App.MessageBus.GetEvent<Messages.Iterate>().Subscribe(DoIteration, true);

To wire this up we need to create a public method that takes the same payload as the message itself – in this case, Iterate sends a boolean.  So we need a public method that takes a boolean.

private void DoIteration(bool isTrue)
  foreach (var ifst in IFSTransforms.Transforms)
      var newControl = new IFSControl
          Content = Copy(this),
          IFSTransforms = this.IFSTransforms,
          RenderTransform = ifst.IFSTransformGroup

So IFSControl is now set up to Subscribe to the Iterate event – it will then call DoIteration() when it receives the message.  DoIteration() will iterate through all the different transforms, create a new IFSControl which is a clone/copy of the current control, and then Publish the AddIFSControl message with the new control as the payload.  In our example this will happen three times for each iteration, so three new controls will be sent in messages.

The last two lines are interesting as well.  Once the new controls are created it is time for the current control to request that it be removed from the container – it has done its work and it is time to move on.  First we Unsubscribe from the DoIteration Message (always good to not leave loose ends) and then Publish the RemoveIFSControl message with “this” as the payload (i.e., the current control). It is thus requesting to be removed from the container.

Container Messages

In this example the DataContext of our MainPage will be a class called the IFSStageViewModel.  This class encapsulates all the information and logic that will be needed for the user interface of our application.

public class IFSStageViewModel : INotifyPropertyChanged
   public Canvas Stage {get;set;}

   public int NumStageItems
       get { return Stage != null ? Stage.Children.Count : 0;  }

   public IFSStageViewModel()
       App.MessageBus.GetEvent<Messages.AddIFSControl>().Subscribe(AddIFSControl, true);
       App.MessageBus.GetEvent<Messages.RemoveIFSControl>().Subscribe(RemoveIFSControl, true);
       App.MessageBus.GetEvent<Messages.Iterate>().Subscribe(Iterate, true);

   public void Iterate(bool isIteration)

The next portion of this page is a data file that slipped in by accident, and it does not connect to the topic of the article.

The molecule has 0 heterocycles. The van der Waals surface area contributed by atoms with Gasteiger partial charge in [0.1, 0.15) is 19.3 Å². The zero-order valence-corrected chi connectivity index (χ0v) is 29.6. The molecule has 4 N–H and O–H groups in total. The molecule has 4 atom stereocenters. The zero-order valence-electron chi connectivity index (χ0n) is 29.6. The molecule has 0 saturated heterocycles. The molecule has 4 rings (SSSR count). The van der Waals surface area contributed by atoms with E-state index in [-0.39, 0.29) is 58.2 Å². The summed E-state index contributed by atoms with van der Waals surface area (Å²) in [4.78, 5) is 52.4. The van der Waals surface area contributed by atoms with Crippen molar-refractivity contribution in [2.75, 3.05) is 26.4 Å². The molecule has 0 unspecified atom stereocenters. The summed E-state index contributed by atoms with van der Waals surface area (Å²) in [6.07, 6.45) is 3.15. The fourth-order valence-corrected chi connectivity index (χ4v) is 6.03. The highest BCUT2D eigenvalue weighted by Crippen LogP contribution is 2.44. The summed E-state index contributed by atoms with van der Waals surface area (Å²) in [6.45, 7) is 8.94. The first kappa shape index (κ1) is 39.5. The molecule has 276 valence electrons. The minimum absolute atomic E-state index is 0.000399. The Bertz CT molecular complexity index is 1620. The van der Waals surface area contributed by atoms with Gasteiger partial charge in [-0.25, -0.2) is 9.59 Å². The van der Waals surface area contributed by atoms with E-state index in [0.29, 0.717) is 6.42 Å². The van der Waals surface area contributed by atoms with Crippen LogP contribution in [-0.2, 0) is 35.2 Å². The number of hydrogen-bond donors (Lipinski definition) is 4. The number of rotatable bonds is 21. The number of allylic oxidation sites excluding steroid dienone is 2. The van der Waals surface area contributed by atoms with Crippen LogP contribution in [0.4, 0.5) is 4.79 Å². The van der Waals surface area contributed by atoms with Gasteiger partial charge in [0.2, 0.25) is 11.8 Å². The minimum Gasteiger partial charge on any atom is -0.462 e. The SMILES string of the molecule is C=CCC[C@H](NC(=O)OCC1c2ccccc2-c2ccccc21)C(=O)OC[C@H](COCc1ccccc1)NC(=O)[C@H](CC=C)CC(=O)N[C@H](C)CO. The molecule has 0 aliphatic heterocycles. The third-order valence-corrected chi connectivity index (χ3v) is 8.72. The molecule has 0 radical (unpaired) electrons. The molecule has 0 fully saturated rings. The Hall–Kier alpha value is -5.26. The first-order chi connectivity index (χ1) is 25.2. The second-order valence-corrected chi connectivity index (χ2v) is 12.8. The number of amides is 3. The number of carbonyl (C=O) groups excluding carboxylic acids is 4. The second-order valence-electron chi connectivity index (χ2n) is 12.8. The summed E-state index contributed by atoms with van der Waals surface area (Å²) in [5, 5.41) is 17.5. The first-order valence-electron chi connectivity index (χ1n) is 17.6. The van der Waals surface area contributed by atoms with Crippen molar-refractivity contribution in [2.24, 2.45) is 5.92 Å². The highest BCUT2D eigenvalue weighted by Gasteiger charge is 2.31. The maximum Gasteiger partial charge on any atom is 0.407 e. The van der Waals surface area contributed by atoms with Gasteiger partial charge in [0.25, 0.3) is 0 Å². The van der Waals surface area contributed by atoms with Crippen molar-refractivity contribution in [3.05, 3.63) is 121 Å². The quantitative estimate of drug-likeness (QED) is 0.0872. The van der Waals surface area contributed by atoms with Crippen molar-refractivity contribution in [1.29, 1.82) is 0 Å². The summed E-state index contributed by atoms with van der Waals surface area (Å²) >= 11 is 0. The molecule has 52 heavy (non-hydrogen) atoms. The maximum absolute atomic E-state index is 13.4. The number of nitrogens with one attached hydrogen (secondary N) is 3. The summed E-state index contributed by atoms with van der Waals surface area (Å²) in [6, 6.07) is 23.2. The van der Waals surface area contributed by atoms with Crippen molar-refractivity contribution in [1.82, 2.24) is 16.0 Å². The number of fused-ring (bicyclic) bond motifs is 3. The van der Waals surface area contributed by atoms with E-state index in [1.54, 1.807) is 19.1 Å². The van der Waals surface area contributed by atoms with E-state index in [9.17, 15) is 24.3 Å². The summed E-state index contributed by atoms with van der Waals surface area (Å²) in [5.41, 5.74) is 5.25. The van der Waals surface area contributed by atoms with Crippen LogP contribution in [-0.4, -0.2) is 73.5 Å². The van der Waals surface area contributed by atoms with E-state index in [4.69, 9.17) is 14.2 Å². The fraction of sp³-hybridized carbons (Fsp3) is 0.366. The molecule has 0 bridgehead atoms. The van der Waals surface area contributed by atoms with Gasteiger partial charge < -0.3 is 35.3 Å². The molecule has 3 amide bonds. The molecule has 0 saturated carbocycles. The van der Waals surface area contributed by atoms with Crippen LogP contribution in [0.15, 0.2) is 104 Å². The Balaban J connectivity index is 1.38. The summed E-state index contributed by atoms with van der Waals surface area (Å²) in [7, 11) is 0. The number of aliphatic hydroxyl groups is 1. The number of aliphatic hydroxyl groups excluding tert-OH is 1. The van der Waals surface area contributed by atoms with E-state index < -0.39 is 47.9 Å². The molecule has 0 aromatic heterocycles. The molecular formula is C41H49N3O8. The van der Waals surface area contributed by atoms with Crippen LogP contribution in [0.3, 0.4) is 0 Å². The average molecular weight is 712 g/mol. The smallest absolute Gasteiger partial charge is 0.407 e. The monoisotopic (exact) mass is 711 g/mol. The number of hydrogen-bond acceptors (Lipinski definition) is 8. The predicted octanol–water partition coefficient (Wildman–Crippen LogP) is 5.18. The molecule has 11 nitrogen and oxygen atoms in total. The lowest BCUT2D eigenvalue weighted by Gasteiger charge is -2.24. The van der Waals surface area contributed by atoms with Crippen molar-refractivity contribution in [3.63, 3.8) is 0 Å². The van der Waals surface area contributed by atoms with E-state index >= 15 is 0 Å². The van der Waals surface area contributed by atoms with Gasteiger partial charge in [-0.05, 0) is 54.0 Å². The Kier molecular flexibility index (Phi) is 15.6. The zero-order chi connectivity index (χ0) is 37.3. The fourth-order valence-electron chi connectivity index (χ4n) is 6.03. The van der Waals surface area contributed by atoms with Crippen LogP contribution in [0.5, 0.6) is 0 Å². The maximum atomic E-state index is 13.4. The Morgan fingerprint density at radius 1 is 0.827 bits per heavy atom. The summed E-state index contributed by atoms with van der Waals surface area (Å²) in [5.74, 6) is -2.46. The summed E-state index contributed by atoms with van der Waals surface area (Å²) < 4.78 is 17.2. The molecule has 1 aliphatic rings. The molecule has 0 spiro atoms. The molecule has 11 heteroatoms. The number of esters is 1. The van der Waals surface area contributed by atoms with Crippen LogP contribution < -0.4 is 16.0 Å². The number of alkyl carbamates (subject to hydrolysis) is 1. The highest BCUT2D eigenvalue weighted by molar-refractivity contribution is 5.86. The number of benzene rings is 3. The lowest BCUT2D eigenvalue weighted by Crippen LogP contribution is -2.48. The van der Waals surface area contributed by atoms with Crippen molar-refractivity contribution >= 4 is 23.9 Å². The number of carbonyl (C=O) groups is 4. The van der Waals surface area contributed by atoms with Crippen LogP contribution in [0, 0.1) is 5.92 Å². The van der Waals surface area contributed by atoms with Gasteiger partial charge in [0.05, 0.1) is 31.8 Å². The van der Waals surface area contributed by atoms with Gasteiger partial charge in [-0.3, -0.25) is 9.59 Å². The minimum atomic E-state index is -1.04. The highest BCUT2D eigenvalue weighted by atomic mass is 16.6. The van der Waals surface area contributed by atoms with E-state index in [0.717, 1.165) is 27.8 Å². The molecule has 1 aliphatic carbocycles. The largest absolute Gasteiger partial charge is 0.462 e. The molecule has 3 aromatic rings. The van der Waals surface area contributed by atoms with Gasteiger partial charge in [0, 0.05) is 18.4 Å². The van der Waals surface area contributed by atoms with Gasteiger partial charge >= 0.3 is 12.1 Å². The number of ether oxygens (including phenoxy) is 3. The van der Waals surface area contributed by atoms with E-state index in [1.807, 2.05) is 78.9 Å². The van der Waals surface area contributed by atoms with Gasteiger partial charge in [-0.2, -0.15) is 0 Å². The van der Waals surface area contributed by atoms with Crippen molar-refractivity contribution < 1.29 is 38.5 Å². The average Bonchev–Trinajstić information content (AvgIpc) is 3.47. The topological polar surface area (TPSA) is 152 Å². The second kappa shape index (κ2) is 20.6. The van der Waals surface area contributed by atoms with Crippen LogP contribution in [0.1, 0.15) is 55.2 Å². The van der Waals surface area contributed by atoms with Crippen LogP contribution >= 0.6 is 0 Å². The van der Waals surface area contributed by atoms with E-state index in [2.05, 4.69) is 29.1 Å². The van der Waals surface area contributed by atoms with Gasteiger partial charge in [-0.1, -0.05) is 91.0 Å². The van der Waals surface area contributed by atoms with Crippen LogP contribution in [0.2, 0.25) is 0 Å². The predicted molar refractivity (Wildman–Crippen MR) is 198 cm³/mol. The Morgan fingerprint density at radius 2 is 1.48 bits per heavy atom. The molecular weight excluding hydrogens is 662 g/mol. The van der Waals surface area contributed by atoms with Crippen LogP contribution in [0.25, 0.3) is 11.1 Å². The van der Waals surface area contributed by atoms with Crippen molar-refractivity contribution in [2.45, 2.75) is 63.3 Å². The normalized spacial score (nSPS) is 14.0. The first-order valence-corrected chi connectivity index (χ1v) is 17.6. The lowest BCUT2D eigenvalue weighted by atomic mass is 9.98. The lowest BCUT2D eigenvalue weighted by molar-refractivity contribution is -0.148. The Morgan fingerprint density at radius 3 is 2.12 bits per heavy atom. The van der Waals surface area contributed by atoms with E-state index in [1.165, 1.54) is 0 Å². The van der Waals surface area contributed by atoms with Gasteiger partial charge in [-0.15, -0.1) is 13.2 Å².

public void AddIFSControl(IFSControl newIFS)

   public void RemoveIFSControl(IFSControl oldIFS)

   protected virtual void OnPropertyChanged(string propertyName)
       if (string.IsNullOrEmpty(propertyName)) return;

       if (PropertyChanged != null)
           PropertyChanged(this, new PropertyChangedEventArgs(propertyName));

   public event PropertyChangedEventHandler PropertyChanged;

It starts with a XAML Canvas called “Stage” which will be assigned to the Canvas on the MainPage where we want the fractal to appear.  There is also an integer called NumStageItems – this will be bound to a TextBlock to simply display the current number of IFSContentControls are currently contained in the “Stage”.

In the constructor you will see that three different Messages are subscribed to – that is, all three Messages that we have defined.

For AddIFSControl the ViewModel will simply add the sent control to the Canvas.  Likewise for RemoveIFSControl the sent control will be removed from the Stage.

For Iterate all we end up doing is calling OnPropertyChanged for NumStageItems.  Because of the binding in Silverlight, and because our ViewModel implements INotifyPropertyChanged, this will cause the TextBlock in our View/MainPage to be refreshed with the new “get” value, which is simply the number of children in the “Stage” Canvas.

Next we will see how this works for the Serpinski Triangle / Gasket – and see if it will work for a more complex set of iterations a Barnsley Fern.

  • Part 1 – Fractals with TransformGroup and MessageBus
  • Part 2 – Automating transformations by creating an IFS Content Control
  • Part 3 – Wiring up the Iterations using a basic MessageBus implementation.
  • Part 4 – But will it work for a fractal Fern?
  • Part 5 – Lessons Learned (aka limitations of the MessageBus and recursion in Silverlight)